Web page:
North Indian-Inspired Butter Chickpeas Most lovers of North Indian cuisine widely available in North America are familiar with Butter Chicken – the iconic dish that has captured the hearts and bellies of people the world over. In fact butter chicken is likely the most popular and recognizable Indian dish in our neck of the woods, and without a doubt my own personal gateway to the unique flavours of Indian cuisine. This dish was the inspiration for these North Indian-Inspired Butter Chickpeas! When I was 13 or 14, my best friends mother, Annie (who Ive mentioned before in my sushi post – a woman who truly opened my eyes to the world of food beyond hot dogs and hamburgers!), took the three of us to The Host, a famous, Toronto institution that has been running successfully for 24 years. I can still remember the feeling of walking into the space, the air absolutely swollen with mouthwatering scents I had never experienced before. We sat down at the table, covered in a crisp white tablecloth, and a basket of seed-flecked, paper-thin crackers was dropped off along with the menus. Papadam Annie said. I took one bite and the entire thing shattered into my hands, which made us all laugh, and the taste was delicious, even if completely unfamiliar. I had just tried my first cumin seed! This primed my palette for what was to come, and Annie confidently ordered for the table. There were things I recognized, like rice, and flatbread (naan), but most of the dishes were alluringly mysterious, arriving in copper bowls, with colourful sauces and chutneys. Once she explained to put some rice on my plate as a bed for the curries, she handed me a bowl whose scent made my mouth water instantly. Butter chicken she told me. Well, I knew both of those ingredients very well, but not looking like this! Is it spicy? I asked. Not spicy hot, she replied. There are plenty of spices in there, but Id describe it flavourful. I had trusted this woman to guide me through Japanese, Korean, Ethiopian, Greek, Macedonian, and Moroccan restaurant experiences so far, so I took a heaping spoonful of the butter chicken and spread it over the rice.  It was love at first bite. The combinations of flavours, commingling in a sauce that was beguilingly rich and creamy, with huge chunks of perfectly tender chicken throughout was absolutely divine. It was tomato-y, but not overpoweringly so, and deeply aromatic with spices that I had certainly never tasted before. I savoured every bite of that butter chicken, along with chana masala, palak paneer, aloo gobi, and dal makhni. We ate naan, and samosa, and pakora and bhaji. It was a veritable feast that began my love affair with Indian food. Little did I know every corner of the continent, every family, every household brings a diversity and a uniqueness to what we generally label Indian food -- theres so much to explore!     Butter chicken was invented in the 1950s, by a man named Kundan Lal Gurjal, who operated a restaurant called Moti Mahal in Delhi, the capital territory of India. Kundan had settled here in this Northern region of the country and started his business after escaping from political upheaval in another region of India. Moti Mahal was a success, and it served several delicious tandoori dishes, that came from their tandoor oven – a circular clay oven central to Punjabi cuisine.  As the story goes, Kundan didnt want his leftover tandoori chicken to go to waste, but he also didnt want it to dry out, so he mixed leftover marinade juices with tomato and butter, added the chicken to it, and let it all stew – butter chicken was born! Although necessity was the mother of this invention, he likely had no idea that he had created an internationally-loved delicacy that would stand the test of time.  I started eating a vegetarian diet when I was 16, and butter chicken was one of the foods I missed the most. Ive cooked a lot of Indian-inspired food at home over the years, but Id never taken a crack at a plant-based butter chicken until my mom served me a version with chickpeas...brilliant! It was a serious why-didnt-I-think-of-that moment.  One of the things that makes butter chicken so good, is that the chicken is marinated in yogurt and spices before cooking. This step accomplishes two things: one, it tenderizes the meat, and second, it seasons it. Because I was aiming for a weeknight dinner, I decided to skip this step with the chickpeas and just make sure that they were properly cooked and well seasoned before adding to the sauce. I also smashed about half of the legumes. This helped to increase their surface area, break up their tough skins, and allow the flavourful sauce to penetrate to the inner, absorbent centers. I also appreciated having the texture variation in the dish, making it more similar to the OG version. Chickpea Party Tricks We all know that chickpeas are fiber all-stars, providing 50% of your RDI in just one cup, (whoa!) but they have another party trick up their sleeve that I bet you didnt know about. Two-thirds of the fiber in chickpeas is insoluble, meaning that it doesnt break down during digestion, but instead moves through our digestive tract unchanged until it hits the large intestine. The fun starts here, where friendly bacteria (think probiotics!) go to town on said insoluble fiber and actually break it down to create short-chain fatty acids, including acetic acid, propionic acid, and butyric acid. These short-chain fatty acids can then be absorbed by the cells that line the wall of our large intestine and used for energy! How rad is that?! Butyric acid is in fact the preferred source of energy for the cells lining our colon, and with this bonus fuel comes greater potential for optimally active and healthy cells. This translates into a reduced risk of colon problems including colon cancer. So friends, invite chickpeas to your next dinner party - theyll feed you and your colon cells. Can your pot roast do that? Now lets get cooking! For this dish I highly recommend cooking your own chickpeas from dried (I mean, have I ever NOT recommended that?! haha). For one, if you make the entire batch, youre looking at around 4 cans of chickpeas, which is a lot  of waste produced. Second, if you cook the legumes yourself, you can control the amount of salt that you use, as high sodium levels are a concern for some people. Third, they taste way better. Trust me. And fourth, it costs a lot less – I likely dont have to elaborate on that for you If youre not sure how to cook beans from scratch, the full instructions are in this post, and a full video tutorial is up on my membership site, My New Roots Grow. If youre especially interested in this dish, Id love to invite you to the live, online cooking demo on Saturday, December 18th. Part of the Winter Radiance Retreat alongside Mikkala Marilyn Kissi, this recorded, one-day virtual retreat has so many wonderful seasonal goodies planned for you. Check it out and sign up here!  The ingredient list for this recipe may look long, but half of them are spices, and the remaining ones are primarily pantry staples, making this the perfect thing to cook up when you dont have a ton of fresh produce around (Im looking at you, late fall, winter, and early spring!). Cilantro is optional, but such a delicious addition if it’s available to you. And I like to serve the dish with rice or naan, or both. A simple kachumber salad, made with chopped tomatoes, cucumbers, onions, and lemon juice is a great accompaniment to butter chickpeas when those ingredients are in season. Pro tip: measure out two or more portions in separate containers of the spice mix when youre making it the first time so the next time all you have to do is grab the blend instead of all your individual spice jars!   And what about the butter?! Well, there isnt any classic dairy butter here (although there is no shame in adding it!), instead I used cashew butter to achieve that crave-able creaminess. Some recipes for butter chicken call for whole cashews, which may in fact be easier for some of you to find than cashew butter. If that is the case, sub the cashew butter with whole, raw cashews that have been soaked for 4-8 hours, and add them to the pot with the tomatoes and coconut milk in step 3. If you’d like to know more about soaking and activating nuts, check out my article here. Get a load of that 2008 photography! Print North Indian-Inspired Butter Chickpeas  Author Sarah Britton Ingredients2 Tbsp. coconut oil preferably expeller-pressed or ghee 1 Tbsp. ground cumin 1 Tbsp. ground coriander 2 tsp. ground turmeric 2 tsp. ground ginger 1 Tbsp. garam masala 1 tsp. smoked paprika 1 tsp. ground cinnamon 1/­­2 tsp. freshly ground black pepper pinch cayenne to taste 1 large yellow onion diced 2 tsp. fine sea salt 5 cloves garlic minced 28 oz. /­­ 796ml whole or diced tomatoes 1 large can 3 Tbsp. tomato paste 1 cup /­­ 250ml full-fat coconut milk 1/­­4 cup /­­ 60ml cashew butter 2 Tbsp. freshly squeezed lemon juice 6 cups /­­ 900g cooked chickpeas from 2 cups dried /­­ approx. 4 cans cilantro for garnish if desired rice and /­­ or naan for serving if desired InstructionsIn a large stockpot over medium heat, melt the coconut oil. Add the cumin, coriander, turmeric, ginger, garam masala, smoked paprika, cinnamon, black pepper, and cayenne. Stir well to mix with the oil, and stir frequently so it doesnt scorch.   Add the onion and salt, stir well to coat, let cook for 5-10 minutes until the onions have softened slightly. Add the garlic, stir well,  and cook for 2-3 more minutes.  Add the canned tomatoes, tomato paste, and coconut milk, stirring well to incorporate. Bring to a simmer and cook for about 5 minutes.  While the sauce is simmering, take about half of the chickpeas and smash them flat with the bottom of a drinking glass. This step is optional, but it changes the shape and texture of the chickpeas (see headnote). Transfer the sauce to a blender, add the cashew butter and lemon juice, then blend on high until completely smooth. Taste and adjust seasoning as desired (if youd like it spicier for example, add more cayenne).  Add all of the chickpeas to the sauce and fold to combine. Bring a very light simmer, and let cook for 5 minutes, up to an hour, making sure to stir every so often so the bottom doesnt scorch.  Serve the butter chickpeas over rice with lots of fresh cilantro, and naan if desired. Say thank you and enjoy! NotesServes 8-10 I hope you love this recipe as much as I do, and find the same satisfying coziness with each bite you enjoy. As we head into the darker, colder months of the year, I know Ill be turning to these butter chickpeas to keep me warm and grounded, while picturing us at our stoves, connected in spirit over steaming pots and nourishing bowls. All love from me to you, Sarah B  The post North Indian-Inspired Butter Chickpeas appeared first on My New Roots.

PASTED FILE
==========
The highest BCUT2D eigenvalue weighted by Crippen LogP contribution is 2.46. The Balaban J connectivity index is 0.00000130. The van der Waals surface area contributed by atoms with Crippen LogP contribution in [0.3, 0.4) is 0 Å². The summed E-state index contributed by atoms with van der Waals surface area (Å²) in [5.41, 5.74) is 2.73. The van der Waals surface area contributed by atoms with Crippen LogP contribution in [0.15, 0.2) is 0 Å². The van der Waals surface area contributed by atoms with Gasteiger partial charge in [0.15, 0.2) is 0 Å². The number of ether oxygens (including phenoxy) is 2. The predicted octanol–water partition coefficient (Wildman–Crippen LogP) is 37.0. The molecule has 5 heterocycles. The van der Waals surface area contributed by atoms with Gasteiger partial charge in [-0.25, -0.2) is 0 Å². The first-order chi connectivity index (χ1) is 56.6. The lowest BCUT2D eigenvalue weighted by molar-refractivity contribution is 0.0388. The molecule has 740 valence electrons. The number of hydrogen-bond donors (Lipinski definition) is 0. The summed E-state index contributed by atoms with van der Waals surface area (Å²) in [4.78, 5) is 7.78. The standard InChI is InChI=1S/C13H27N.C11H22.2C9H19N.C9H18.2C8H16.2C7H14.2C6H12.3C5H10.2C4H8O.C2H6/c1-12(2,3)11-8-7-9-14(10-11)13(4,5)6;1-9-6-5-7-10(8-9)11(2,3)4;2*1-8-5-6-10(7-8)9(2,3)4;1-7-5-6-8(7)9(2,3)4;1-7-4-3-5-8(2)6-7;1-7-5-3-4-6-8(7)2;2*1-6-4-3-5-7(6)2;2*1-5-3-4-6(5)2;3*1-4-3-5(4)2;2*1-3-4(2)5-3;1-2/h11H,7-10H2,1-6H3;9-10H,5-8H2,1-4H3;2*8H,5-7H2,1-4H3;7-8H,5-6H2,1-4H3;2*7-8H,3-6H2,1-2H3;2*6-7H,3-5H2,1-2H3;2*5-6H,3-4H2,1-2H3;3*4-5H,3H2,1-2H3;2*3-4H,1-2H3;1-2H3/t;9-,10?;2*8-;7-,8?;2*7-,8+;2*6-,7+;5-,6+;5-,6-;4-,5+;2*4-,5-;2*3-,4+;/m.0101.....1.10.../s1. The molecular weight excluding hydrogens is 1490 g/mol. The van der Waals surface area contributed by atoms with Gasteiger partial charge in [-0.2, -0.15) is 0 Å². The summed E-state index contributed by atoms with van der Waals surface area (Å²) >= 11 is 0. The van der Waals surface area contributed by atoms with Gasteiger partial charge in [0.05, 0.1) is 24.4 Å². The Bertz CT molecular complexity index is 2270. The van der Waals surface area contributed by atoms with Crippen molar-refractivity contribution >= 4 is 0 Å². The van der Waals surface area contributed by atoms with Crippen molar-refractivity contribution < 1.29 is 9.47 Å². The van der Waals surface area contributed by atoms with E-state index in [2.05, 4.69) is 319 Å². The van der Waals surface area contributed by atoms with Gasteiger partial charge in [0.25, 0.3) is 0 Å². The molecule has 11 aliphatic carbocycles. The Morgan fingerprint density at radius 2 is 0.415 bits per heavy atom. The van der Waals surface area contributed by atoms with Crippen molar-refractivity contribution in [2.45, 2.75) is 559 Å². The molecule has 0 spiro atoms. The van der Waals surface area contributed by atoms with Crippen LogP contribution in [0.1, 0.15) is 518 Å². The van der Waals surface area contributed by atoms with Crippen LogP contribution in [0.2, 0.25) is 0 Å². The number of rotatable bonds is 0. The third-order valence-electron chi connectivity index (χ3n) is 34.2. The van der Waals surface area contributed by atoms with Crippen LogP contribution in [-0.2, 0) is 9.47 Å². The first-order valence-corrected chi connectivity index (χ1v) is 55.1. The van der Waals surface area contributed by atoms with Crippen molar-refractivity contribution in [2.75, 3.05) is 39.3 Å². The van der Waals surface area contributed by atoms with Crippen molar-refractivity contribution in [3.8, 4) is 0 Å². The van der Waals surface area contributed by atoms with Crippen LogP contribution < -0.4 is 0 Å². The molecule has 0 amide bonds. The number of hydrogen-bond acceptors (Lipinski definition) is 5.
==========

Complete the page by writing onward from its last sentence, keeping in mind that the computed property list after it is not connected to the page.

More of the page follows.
poha chaat recipe 2 ways | poha chivda chaat & poha theeka chaat recipe